Estee Lauder Pleasures : Perfume Review

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Pleasures

Star rating: 5 stars–outstanding/potential classic, 4 stars–very good, 3 stars–adequate, 2 stars–disappointing, 1 star–poor.

I enjoy re-reading books that struck me as memorable. As time passes and one gains more experience and knowledge, one’s perspective changes sufficiently to make new discoveries. Revisiting fragrance is not much different in that respect–the knowledge one gains in the interim makes one understand better the art and the pleasure of perfume. Estée Lauder Pleasures has been on my list to reevaluate for quite some time, largely because of its reputation as a modern classic. It was never a personal favorite–its clean and wholesome aesthetic runs counter to my love for things dark and mysterious. However, as I wear it, I cannot but admire its strong signature and its gorgeous layers of floral absolutes set against the crisp green notes. …

Created by Firmenich’s Annie Buzantian and Alberto Morillas, Pleasures has been one of the top sellers for Estée Lauder since 1995 when it first debuted. It expresses an idea of a stylized peony, a holographic image in vibrant green and pink shades. What separates Pleasures from other pretty floral renditions is that it is layered over a unique musk base—metallic and sparkling, rather than animalic and sweet. Indeed, Firmenich musks are renowned in the industry for their variety, complexity and performance. The result is a “just out of the shower” scent that conveys perfectly the American ideal of clean.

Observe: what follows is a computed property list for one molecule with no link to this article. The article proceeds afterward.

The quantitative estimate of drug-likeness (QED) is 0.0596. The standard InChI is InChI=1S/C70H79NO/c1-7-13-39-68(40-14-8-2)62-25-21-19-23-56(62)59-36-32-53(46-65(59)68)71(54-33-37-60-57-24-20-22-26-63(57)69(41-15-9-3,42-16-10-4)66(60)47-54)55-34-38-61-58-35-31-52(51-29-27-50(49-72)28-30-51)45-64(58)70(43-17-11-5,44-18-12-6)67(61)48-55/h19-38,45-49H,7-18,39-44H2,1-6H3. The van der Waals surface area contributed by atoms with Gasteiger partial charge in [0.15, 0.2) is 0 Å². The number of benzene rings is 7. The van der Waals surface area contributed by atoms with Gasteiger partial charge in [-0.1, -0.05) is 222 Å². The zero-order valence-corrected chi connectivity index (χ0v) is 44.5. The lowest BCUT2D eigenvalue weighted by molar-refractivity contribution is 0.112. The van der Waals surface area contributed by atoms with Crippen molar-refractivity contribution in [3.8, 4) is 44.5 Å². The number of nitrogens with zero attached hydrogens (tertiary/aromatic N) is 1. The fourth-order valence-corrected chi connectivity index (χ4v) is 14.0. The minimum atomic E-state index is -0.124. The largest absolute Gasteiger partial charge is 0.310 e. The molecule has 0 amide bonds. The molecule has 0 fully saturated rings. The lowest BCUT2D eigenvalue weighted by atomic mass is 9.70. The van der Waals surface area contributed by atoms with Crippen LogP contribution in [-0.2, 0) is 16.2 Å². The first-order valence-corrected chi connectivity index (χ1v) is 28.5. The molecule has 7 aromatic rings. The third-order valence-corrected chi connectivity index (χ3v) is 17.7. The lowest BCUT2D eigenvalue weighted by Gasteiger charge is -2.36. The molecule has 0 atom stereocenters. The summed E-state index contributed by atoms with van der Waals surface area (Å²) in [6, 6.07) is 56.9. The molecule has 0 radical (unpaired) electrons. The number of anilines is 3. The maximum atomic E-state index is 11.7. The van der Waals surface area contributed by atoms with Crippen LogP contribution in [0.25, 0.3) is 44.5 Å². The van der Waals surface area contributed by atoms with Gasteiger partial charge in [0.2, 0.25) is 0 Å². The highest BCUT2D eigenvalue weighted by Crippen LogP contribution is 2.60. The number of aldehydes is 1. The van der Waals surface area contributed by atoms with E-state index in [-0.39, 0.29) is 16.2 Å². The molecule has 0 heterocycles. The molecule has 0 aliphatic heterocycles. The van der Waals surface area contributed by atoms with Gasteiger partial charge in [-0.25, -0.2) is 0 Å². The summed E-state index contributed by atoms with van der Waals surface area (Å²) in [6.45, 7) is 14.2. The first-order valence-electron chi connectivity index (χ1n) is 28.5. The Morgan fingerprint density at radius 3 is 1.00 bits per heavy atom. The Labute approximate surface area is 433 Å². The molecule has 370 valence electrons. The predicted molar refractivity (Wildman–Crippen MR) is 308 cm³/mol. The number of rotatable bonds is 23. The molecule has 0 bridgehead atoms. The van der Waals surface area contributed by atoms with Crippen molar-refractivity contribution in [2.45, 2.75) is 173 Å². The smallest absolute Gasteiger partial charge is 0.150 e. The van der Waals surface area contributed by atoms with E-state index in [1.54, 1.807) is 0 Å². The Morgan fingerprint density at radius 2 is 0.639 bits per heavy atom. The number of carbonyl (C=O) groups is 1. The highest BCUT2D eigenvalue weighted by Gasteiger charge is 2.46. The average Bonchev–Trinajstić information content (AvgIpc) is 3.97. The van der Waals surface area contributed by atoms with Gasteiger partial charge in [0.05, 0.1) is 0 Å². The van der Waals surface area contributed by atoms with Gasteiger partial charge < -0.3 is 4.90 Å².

While Pleasures captures a scent that soap and water leave on the skin, it is also luxurious and memorable. The rose absolute notes are honeyed, warm and complex. Pleasures wears like iron, and its sillage is strong without being strident. Another notable facet of Pleasure is a pink pepper note, which contributes a delicate cool spiciness. Even now, more than 10 years after it was first used, pink pepper continues to be a trendy accent for new launches.

In many ways, Pleasures has shaped much of the olfactory landscape of the 1990s and rejuvenated the green floral genre. Its family of offsprings and imitators is large enough to warranty a separate article, if not a chapter. Moreover, I find solace in the fact that the best-sellers on the market like Pleasures, Thierry Mugler Angel, Chanel No 5 and Coco Mademoiselle are the high-quality, well constructed fragrances, which ruins counter to the marketers’ notions that it is the consumers who demand cheap, celebrity endorsed juices.

Pleasures includes notes of “White Lily, Violet Leaves, Black Lilac, White Peony, Karo-Karounde, Baie Rose, Sandalwood, Patchouli.” There exist also various flankers (Pleasures Delight, Pleasures Intense, Pleasures Exotic.) It is available directly from Estée Lauder website as well as the Lauder counters.

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34 Comments

  • Elizabeth: Thank you for that excellent point about the bestsellers! Whenever someone claims that Americans have simple, unsophisticated tastes and will only buy simple, sugar-candy perfumes, I point to the popularity of Angel. I smell it absolutely everywhere. You can call Angel a lot of things, but “simple and unsophisticated” are not among them.

    But Pleasures…that’s something I truly cannot wear. On me it resembles the air in a hothouse filled with dead and dying flowers. 🙁 May 9, 2008 at 2:48pm Reply

  • rosarita: I have been revisiting EL Pleasures as well this spring. I wore it in the 90s, when it was just right for my life at that time: busy and filled with school children, both my own and others. I hadn’t smelled it in years. Around the first of this year, a very kind perfume blogger sent me a small bottle of Pleasures parfum, and I saved it until spring weather arrived. It is truly gorgeous in parfum form, but I enjoy spritzing this scent even more, I think. It smells bright and crisp and juicy, not fruit-juicy, but the kind of sap that comes from pulling very green weeds out of the flower beds. I’m enjoying it very much. Thanks so much for the review! May 9, 2008 at 3:22pm Reply

  • March: V, can I say again how happy I am that you are back to blogging?